Now onto the time dilation aspects, various fields can cause delays in how fast various signals and processes occur, the term we use to describe this is typically the mass term. This term also represents how strongly a particle couples to a field (binding energy) in a higher gravity potential the binding energy of all particles is stronger so it requires greater energy to go from point a to point b. The same occurs when the particle itself gains energy it also gains greater binding energy. So in each case either the field or the particle has a higher binding energy which slows down the rate f information exchange between particles.

As time is treated as a coordinate under spacetime it has a unit of length defined by $ct$. So due to the binding energy this interval will decrease in length (Lorentz length contraction) due to the mass binding energy. This is time dilation in a nutshell, the length of the time interval in units of length decreases. So the particles take longer to travel the same distance to react with other particles.

However keep in mind I am avoiding a lot of the math, and as such having to describe the processes above as simply as possible. When you get into the math and how vector relations transform under spacetime curvature the above becomes far clearer.

Here this may help, this article details spacetime diagrams and will also help better understand the animations posted by Janus. There is extremely minimal mathematics in it as it doesn't include the transformation formulas of Lorentz just describes them under graph.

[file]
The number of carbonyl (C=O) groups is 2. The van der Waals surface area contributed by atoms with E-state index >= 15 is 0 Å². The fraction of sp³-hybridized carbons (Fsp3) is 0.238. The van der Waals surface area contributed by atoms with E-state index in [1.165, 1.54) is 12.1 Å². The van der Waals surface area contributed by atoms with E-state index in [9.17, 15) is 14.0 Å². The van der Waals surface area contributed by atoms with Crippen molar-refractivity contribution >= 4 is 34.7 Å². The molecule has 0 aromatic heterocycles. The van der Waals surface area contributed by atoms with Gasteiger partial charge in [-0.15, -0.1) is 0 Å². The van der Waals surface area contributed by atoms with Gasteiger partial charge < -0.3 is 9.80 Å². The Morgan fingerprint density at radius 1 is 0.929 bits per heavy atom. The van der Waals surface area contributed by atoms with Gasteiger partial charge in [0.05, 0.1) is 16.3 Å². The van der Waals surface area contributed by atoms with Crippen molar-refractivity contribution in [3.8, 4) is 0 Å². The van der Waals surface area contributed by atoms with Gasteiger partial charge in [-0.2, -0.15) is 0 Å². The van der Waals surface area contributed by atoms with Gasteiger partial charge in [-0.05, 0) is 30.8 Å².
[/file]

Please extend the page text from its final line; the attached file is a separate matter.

this link explains a bit better the correlation between these diagrams and how they correlate to clock ticks with different observers

explanation with the relevant math

Edited by Mordred

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15 hours ago, Sinnie said:

Thank you everyone for taking the time to explain this - and for generating some animations.

I am pretty sure that I understand why the clocks appear to run slow from the perspective of an observer (the final animation was very useful as I had not grasped why the stationary clock would also appear to run slow). To avoid a convoluted reply, I will not quote people directly, but one of my confusions was why does time pass slower as you move faster. I wonder if either: I have missed this part of understanding from the replies (Mordred, your reply may have covered this, but alas, my knowledge is not good enough to follow everything with clarify). Or the light clock example does not cover this particular phenomenon. But first, some follow-up questions on the light clock specifically:

1) Isn't the light bouncing back and forth (not at an angle) only an illusion for both observers? Even if you set the clock on a table on Earth, the Earth is moving and rotating, so the path the light takes is not directly up and down - even though it appears to. If both the observer on Earth and on the spaceship were to take a map of the night sky and plot the path of the light of the clock in the spaceship (as in the above animations) based on where the ship was each time it hit the mirror - would they plot each 'tick' at the same point in the sky? Maybe this is a pointless question, but I feel that what is actually physically happening is that the light is bouncing at an angle for the observer in the spaceship, they just don't see it.